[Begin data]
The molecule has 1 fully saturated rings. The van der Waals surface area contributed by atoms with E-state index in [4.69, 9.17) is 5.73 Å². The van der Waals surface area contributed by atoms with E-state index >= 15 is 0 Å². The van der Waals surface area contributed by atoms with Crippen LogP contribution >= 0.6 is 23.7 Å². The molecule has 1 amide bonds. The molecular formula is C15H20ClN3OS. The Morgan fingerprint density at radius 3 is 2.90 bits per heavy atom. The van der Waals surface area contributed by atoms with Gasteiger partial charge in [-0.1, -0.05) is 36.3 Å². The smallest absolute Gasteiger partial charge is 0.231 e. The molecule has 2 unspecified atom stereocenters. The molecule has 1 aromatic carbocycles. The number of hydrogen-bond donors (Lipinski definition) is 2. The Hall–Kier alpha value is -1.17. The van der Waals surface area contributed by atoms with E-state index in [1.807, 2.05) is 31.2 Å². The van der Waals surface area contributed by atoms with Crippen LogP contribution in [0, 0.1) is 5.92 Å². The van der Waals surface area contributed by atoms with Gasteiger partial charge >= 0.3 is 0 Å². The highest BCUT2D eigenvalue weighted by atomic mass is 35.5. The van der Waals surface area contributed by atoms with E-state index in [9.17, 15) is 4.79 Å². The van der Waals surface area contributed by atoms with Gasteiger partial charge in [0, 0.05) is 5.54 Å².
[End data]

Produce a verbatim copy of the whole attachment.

The molecule has 1 fully saturated rings. The van der Waals surface area contributed by atoms with E-state index in [4.69, 9.17) is 5.73 Å². The van der Waals surface area contributed by atoms with E-state index >= 15 is 0 Å². The van der Waals surface area contributed by atoms with Crippen LogP contribution >= 0.6 is 23.7 Å². The molecule has 1 amide bonds. The molecular formula is C15H20ClN3OS. The Morgan fingerprint density at radius 3 is 2.90 bits per heavy atom. The van der Waals surface area contributed by atoms with Gasteiger partial charge in [-0.1, -0.05) is 36.3 Å². The smallest absolute Gasteiger partial charge is 0.231 e. The molecule has 2 unspecified atom stereocenters. The molecule has 1 aromatic carbocycles. The number of hydrogen-bond donors (Lipinski definition) is 2. The Hall–Kier alpha value is -1.17. The van der Waals surface area contributed by atoms with E-state index in [1.807, 2.05) is 31.2 Å². The van der Waals surface area contributed by atoms with Crippen LogP contribution in [0, 0.1) is 5.92 Å². The van der Waals surface area contributed by atoms with Gasteiger partial charge >= 0.3 is 0 Å². The highest BCUT2D eigenvalue weighted by atomic mass is 35.5. The van der Waals surface area contributed by atoms with E-state index in [9.17, 15) is 4.79 Å². The van der Waals surface area contributed by atoms with Gasteiger partial charge in [0, 0.05) is 5.54 Å².